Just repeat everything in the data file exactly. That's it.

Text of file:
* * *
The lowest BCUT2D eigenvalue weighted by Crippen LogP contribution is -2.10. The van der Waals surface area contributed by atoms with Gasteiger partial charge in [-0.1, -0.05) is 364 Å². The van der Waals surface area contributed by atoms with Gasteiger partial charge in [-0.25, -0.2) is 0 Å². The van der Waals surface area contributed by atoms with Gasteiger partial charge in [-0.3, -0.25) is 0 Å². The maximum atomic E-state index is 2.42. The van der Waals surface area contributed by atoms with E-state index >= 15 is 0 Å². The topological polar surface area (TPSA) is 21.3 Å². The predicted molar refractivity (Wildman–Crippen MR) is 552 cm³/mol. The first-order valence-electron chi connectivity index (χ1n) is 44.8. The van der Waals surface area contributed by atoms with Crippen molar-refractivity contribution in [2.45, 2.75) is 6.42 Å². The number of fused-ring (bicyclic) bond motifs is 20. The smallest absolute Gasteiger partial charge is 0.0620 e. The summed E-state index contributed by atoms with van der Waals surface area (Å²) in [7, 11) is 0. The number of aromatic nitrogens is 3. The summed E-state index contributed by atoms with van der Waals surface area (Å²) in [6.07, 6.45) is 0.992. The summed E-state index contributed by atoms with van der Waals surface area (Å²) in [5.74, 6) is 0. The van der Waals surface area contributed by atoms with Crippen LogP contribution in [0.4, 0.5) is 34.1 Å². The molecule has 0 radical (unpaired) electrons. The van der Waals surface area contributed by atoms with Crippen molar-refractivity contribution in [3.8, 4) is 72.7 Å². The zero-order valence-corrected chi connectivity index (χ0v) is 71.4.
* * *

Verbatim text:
The lowest BCUT2D eigenvalue weighted by Crippen LogP contribution is -2.10. The van der Waals surface area contributed by atoms with Gasteiger partial charge in [-0.1, -0.05) is 364 Å². The van der Waals surface area contributed by atoms with Gasteiger partial charge in [-0.25, -0.2) is 0 Å². The van der Waals surface area contributed by atoms with Gasteiger partial charge in [-0.3, -0.25) is 0 Å². The maximum atomic E-state index is 2.42. The van der Waals surface area contributed by atoms with E-state index >= 15 is 0 Å². The topological polar surface area (TPSA) is 21.3 Å². The predicted molar refractivity (Wildman–Crippen MR) is 552 cm³/mol. The first-order valence-electron chi connectivity index (χ1n) is 44.8. The van der Waals surface area contributed by atoms with Crippen molar-refractivity contribution in [2.45, 2.75) is 6.42 Å². The number of fused-ring (bicyclic) bond motifs is 20. The smallest absolute Gasteiger partial charge is 0.0620 e. The summed E-state index contributed by atoms with van der Waals surface area (Å²) in [7, 11) is 0. The number of aromatic nitrogens is 3. The summed E-state index contributed by atoms with van der Waals surface area (Å²) in [6.07, 6.45) is 0.992. The summed E-state index contributed by atoms with van der Waals surface area (Å²) in [5.74, 6) is 0. The van der Waals surface area contributed by atoms with Crippen LogP contribution in [0.4, 0.5) is 34.1 Å². The molecule has 0 radical (unpaired) electrons. The van der Waals surface area contributed by atoms with Crippen molar-refractivity contribution in [3.8, 4) is 72.7 Å². The zero-order valence-corrected chi connectivity index (χ0v) is 71.4.